Hong Kong has taken the world’s most stringent quarantine standard as the government is seeking to reopen the border with the mainland, which may be open by the end of this month.

A nurse in China prepares to administer the Sinovac vaccine. As a new Covid variant is identified, the need for masks and jabs are not going to go away any time soon. Photo: AFP / George Calvelo / NurPhoto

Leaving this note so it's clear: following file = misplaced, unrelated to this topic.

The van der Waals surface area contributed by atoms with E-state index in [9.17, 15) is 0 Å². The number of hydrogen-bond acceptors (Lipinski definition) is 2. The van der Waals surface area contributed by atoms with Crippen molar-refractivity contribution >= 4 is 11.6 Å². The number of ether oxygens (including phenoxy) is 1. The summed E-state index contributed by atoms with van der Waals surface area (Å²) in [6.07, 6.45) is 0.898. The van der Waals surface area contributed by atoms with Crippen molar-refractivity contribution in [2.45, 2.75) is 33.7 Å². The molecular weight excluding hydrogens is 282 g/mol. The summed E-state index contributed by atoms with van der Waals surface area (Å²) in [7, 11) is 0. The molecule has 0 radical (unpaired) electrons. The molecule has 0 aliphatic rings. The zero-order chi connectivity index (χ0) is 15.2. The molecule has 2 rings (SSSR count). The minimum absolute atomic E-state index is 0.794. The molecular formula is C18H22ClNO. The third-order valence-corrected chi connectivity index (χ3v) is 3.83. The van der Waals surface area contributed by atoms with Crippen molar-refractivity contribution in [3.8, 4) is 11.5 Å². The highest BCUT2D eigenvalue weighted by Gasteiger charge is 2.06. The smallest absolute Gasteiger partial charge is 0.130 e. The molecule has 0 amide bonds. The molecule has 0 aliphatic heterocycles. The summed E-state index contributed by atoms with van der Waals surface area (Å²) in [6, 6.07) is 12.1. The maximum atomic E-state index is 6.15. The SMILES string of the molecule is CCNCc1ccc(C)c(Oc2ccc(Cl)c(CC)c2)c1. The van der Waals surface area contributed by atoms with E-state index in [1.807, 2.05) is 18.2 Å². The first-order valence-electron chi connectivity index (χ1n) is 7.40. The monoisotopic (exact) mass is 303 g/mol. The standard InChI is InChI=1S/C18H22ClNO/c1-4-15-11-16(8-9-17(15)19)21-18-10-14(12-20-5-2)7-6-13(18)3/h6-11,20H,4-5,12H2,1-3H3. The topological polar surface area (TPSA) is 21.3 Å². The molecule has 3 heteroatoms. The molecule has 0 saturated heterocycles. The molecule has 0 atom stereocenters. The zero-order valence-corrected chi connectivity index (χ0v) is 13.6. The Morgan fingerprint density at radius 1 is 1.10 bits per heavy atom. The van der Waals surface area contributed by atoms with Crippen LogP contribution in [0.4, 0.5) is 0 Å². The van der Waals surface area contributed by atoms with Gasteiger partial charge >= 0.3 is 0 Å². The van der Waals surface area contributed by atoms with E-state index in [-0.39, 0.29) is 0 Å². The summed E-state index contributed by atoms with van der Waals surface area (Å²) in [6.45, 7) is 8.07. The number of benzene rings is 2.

Meanwhile, many countries that had previously used Sinovac or Sinopharm are quickly changing to use Western-made vaccines as they become more available. 

In July, Thailand and Indonesia announced that they would give their people one shot of Sinovac and another of Western vaccines. Thailand has basically stopped using the vaccine, despite the Chinese government’s sustained donations.

Malaysia has said people would get two BioNTech jabs after its 16 million Sinovac doses were used up.

Read: HK-China border reopening hangs on Omicron’s spread